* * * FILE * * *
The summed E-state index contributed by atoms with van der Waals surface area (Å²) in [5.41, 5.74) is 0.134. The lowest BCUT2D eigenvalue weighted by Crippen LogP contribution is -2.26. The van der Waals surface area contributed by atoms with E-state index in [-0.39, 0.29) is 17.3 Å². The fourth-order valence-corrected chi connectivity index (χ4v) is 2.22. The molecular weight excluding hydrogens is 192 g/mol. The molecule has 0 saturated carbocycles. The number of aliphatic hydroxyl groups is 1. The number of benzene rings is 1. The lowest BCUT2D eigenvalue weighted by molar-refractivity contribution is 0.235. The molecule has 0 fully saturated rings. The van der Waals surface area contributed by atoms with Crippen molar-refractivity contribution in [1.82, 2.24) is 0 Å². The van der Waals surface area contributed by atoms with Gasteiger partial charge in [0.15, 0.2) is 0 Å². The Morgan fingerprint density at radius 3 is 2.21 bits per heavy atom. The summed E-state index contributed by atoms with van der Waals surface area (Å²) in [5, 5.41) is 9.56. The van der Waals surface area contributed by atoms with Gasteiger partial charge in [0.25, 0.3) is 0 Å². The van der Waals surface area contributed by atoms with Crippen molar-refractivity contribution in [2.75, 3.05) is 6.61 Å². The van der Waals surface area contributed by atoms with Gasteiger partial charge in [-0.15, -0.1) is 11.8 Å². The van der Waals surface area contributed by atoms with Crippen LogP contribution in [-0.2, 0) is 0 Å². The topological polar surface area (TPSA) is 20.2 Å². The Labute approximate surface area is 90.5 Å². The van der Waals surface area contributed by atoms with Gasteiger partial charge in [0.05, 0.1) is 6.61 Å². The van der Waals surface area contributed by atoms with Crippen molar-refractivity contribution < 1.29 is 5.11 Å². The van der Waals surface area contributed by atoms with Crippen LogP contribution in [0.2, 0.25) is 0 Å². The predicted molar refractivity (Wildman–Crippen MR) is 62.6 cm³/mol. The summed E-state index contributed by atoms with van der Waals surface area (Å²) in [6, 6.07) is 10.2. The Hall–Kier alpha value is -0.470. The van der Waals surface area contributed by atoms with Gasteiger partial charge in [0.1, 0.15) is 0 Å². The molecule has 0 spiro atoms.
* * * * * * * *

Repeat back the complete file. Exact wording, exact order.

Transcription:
The summed E-state index contributed by atoms with van der Waals surface area (Å²) in [5.41, 5.74) is 0.134. The lowest BCUT2D eigenvalue weighted by Crippen LogP contribution is -2.26. The van der Waals surface area contributed by atoms with E-state index in [-0.39, 0.29) is 17.3 Å². The fourth-order valence-corrected chi connectivity index (χ4v) is 2.22. The molecular weight excluding hydrogens is 192 g/mol. The molecule has 0 saturated carbocycles. The number of aliphatic hydroxyl groups is 1. The number of benzene rings is 1. The lowest BCUT2D eigenvalue weighted by molar-refractivity contribution is 0.235. The molecule has 0 fully saturated rings. The van der Waals surface area contributed by atoms with Crippen molar-refractivity contribution in [1.82, 2.24) is 0 Å². The van der Waals surface area contributed by atoms with Gasteiger partial charge in [0.15, 0.2) is 0 Å². The Morgan fingerprint density at radius 3 is 2.21 bits per heavy atom. The summed E-state index contributed by atoms with van der Waals surface area (Å²) in [5, 5.41) is 9.56. The van der Waals surface area contributed by atoms with Gasteiger partial charge in [0.25, 0.3) is 0 Å². The van der Waals surface area contributed by atoms with Crippen molar-refractivity contribution in [2.75, 3.05) is 6.61 Å². The van der Waals surface area contributed by atoms with Gasteiger partial charge in [-0.15, -0.1) is 11.8 Å². The van der Waals surface area contributed by atoms with Crippen LogP contribution in [-0.2, 0) is 0 Å². The topological polar surface area (TPSA) is 20.2 Å². The Labute approximate surface area is 90.5 Å². The van der Waals surface area contributed by atoms with Gasteiger partial charge in [0.05, 0.1) is 6.61 Å². The van der Waals surface area contributed by atoms with Crippen molar-refractivity contribution < 1.29 is 5.11 Å². The van der Waals surface area contributed by atoms with Crippen LogP contribution in [0.2, 0.25) is 0 Å². The predicted molar refractivity (Wildman–Crippen MR) is 62.6 cm³/mol. The summed E-state index contributed by atoms with van der Waals surface area (Å²) in [6, 6.07) is 10.2. The Hall–Kier alpha value is -0.470. The van der Waals surface area contributed by atoms with Gasteiger partial charge in [0.1, 0.15) is 0 Å². The molecule has 0 spiro atoms.